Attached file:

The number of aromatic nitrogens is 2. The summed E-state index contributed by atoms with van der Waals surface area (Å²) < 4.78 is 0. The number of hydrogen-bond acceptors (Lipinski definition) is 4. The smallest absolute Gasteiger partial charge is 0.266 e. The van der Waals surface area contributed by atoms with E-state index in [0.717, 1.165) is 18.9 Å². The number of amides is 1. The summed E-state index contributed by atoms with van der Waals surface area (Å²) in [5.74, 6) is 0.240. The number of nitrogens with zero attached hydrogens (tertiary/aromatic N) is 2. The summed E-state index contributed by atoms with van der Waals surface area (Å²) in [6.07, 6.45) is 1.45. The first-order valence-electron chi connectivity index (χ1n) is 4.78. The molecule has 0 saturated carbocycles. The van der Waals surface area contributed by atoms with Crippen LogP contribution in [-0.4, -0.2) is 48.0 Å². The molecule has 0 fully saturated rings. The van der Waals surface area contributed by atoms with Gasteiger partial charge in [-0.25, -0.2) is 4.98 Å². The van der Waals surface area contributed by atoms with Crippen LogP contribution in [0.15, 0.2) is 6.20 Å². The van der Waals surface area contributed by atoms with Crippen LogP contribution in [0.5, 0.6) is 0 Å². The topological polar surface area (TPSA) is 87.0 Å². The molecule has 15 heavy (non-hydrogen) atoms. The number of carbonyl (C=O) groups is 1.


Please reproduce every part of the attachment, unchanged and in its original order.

The number of aromatic nitrogens is 2. The summed E-state index contributed by atoms with van der Waals surface area (Å²) < 4.78 is 0. The number of hydrogen-bond acceptors (Lipinski definition) is 4. The smallest absolute Gasteiger partial charge is 0.266 e. The van der Waals surface area contributed by atoms with E-state index in [0.717, 1.165) is 18.9 Å². The number of amides is 1. The summed E-state index contributed by atoms with van der Waals surface area (Å²) in [5.74, 6) is 0.240. The number of nitrogens with zero attached hydrogens (tertiary/aromatic N) is 2. The summed E-state index contributed by atoms with van der Waals surface area (Å²) in [6.07, 6.45) is 1.45. The first-order valence-electron chi connectivity index (χ1n) is 4.78. The molecule has 0 saturated carbocycles. The van der Waals surface area contributed by atoms with Crippen LogP contribution in [-0.4, -0.2) is 48.0 Å². The molecule has 0 fully saturated rings. The van der Waals surface area contributed by atoms with Gasteiger partial charge in [-0.25, -0.2) is 4.98 Å². The van der Waals surface area contributed by atoms with Crippen LogP contribution in [0.15, 0.2) is 6.20 Å². The van der Waals surface area contributed by atoms with Crippen LogP contribution in [0.5, 0.6) is 0 Å². The topological polar surface area (TPSA) is 87.0 Å². The molecule has 15 heavy (non-hydrogen) atoms. The number of carbonyl (C=O) groups is 1.